As the Lord realizes that Gideon is not very courageous nor the strongest in his faith, so he charitably awakens Gideon that night and tells him to take his manservant Purah (pronounced Pooh-rah and meaning branch) and go into the heart of the Midianite camp to listen and observe. The Lord promises Gideon that he will be well rewarded.
Gideon does and listens to one of the soldiers recounting his dream. The other soldier scoffs it off, but true to the Lord’s word Gideon is inspired, as he believes the soldier’s dream.
13 Behold, I dreamed a dream, and, lo, a cake of barley bread tumbled into the host of Midian, and came unto a tent, and smote it that it fell, and overturned it, that the tent lay along. (KJV)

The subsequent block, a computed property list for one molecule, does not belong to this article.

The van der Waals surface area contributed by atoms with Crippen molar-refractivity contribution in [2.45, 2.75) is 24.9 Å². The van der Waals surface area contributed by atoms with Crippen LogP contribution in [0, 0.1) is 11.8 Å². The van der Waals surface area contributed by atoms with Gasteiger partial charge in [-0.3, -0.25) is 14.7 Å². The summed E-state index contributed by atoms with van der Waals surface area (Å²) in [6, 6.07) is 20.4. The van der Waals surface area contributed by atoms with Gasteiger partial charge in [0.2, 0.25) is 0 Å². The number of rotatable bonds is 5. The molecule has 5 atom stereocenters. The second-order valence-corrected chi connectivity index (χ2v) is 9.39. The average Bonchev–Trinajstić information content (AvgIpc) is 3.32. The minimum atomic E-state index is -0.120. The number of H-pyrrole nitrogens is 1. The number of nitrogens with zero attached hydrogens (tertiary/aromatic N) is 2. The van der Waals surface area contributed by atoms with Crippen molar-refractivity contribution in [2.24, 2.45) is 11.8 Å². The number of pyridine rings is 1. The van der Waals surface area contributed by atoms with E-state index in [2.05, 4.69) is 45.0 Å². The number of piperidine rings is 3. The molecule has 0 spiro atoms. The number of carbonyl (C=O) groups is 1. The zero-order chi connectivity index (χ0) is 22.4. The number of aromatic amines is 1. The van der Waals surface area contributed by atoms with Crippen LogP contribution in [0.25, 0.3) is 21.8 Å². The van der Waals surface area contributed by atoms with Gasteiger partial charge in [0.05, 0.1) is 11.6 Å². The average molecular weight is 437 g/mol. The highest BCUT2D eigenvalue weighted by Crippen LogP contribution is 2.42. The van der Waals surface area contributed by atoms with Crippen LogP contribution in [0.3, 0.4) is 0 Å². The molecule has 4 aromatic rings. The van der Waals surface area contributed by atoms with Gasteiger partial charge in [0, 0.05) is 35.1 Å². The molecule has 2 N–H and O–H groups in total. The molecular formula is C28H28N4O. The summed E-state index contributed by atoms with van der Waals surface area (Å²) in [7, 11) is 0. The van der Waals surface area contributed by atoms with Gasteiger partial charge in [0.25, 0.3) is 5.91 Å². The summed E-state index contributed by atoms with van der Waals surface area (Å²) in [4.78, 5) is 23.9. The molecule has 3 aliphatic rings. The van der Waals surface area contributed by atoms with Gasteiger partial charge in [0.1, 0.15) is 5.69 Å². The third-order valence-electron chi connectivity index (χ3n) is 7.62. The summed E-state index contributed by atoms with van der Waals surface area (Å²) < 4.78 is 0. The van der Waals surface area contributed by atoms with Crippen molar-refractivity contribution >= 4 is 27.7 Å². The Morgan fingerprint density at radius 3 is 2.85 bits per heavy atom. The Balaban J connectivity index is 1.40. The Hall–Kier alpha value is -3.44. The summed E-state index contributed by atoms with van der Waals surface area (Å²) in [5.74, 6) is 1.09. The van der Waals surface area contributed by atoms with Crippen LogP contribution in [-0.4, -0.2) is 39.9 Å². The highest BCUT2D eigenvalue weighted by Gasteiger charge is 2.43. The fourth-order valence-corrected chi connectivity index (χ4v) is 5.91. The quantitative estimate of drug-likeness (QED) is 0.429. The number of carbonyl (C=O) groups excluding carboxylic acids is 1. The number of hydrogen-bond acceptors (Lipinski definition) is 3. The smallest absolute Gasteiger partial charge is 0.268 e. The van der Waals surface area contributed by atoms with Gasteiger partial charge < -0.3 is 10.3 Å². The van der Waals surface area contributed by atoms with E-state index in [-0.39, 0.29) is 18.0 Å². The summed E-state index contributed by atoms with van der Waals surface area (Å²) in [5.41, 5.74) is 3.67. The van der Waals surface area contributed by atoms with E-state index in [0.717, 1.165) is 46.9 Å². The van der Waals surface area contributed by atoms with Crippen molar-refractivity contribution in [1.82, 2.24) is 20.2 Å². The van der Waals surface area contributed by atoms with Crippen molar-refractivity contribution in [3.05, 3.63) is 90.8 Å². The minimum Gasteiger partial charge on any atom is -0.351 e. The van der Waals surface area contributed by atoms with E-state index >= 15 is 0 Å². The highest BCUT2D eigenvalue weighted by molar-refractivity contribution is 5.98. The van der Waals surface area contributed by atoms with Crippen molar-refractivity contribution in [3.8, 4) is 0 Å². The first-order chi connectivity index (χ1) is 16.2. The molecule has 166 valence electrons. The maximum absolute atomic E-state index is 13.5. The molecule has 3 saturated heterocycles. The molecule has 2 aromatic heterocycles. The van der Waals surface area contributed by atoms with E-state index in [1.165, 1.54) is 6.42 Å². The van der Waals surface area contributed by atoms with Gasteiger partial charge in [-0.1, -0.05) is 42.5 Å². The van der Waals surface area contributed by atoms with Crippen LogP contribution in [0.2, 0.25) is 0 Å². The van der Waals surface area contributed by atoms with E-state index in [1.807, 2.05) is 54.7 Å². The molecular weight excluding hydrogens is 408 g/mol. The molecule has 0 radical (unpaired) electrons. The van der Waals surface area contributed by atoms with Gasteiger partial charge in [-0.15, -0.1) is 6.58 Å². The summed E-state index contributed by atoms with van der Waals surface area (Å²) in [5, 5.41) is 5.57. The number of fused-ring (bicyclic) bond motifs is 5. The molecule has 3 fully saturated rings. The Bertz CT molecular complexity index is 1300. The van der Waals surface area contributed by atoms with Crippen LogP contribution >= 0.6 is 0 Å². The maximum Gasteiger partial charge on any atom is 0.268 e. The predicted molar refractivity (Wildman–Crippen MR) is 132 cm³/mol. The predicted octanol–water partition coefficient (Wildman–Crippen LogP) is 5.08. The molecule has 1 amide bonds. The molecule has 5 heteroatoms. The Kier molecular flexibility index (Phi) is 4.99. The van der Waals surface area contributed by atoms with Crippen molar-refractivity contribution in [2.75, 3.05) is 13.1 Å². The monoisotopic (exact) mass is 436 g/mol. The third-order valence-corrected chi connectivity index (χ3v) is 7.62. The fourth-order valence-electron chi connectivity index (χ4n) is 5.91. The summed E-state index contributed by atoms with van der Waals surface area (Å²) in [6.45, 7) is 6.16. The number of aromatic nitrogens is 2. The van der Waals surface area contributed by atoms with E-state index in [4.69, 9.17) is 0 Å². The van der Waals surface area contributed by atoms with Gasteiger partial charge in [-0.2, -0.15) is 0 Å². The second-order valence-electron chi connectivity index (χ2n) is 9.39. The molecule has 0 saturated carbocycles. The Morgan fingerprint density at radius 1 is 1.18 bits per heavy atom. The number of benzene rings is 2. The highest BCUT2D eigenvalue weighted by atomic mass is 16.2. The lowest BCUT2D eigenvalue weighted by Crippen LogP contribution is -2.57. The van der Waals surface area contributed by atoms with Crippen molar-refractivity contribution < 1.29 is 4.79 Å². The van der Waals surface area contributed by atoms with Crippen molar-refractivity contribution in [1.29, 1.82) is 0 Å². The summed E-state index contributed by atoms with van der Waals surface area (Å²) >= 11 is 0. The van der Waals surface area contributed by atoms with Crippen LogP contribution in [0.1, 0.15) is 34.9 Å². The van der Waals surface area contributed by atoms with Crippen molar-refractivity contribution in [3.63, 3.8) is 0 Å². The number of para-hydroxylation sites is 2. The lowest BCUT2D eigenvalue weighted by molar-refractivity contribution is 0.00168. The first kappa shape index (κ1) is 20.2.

Gideon heartened and goes back to camp eagerly, blows his trumpet and tells them to “Arise” for the battle is at hand. He divides his 300 into 3 companies each man with a trumpet and a pitcher to hide the torch within, so they could not be seen, and then gives battle cry “The sword of the Lord and of Gideon”.
In short order, Gideon and his men win the battle but need replacements, so he calls the tribes of Naphtali, Asher (this tribe is considered one that was revered to Ashtoreth hence the similiarity in name) , Manasseh and finally Ephraim to help and pushes the enemy all the way to Tabbath (pronounced ta-beull and means”celebrated”. This is thought to be today’s Ras Abu Tabatha, Jordan.)
The chapter ends on a high note: the Ephraimites, though last to be called, capture the two princes of the Midianite army: Oreb (the Raven) and Zeeb (the Wolf).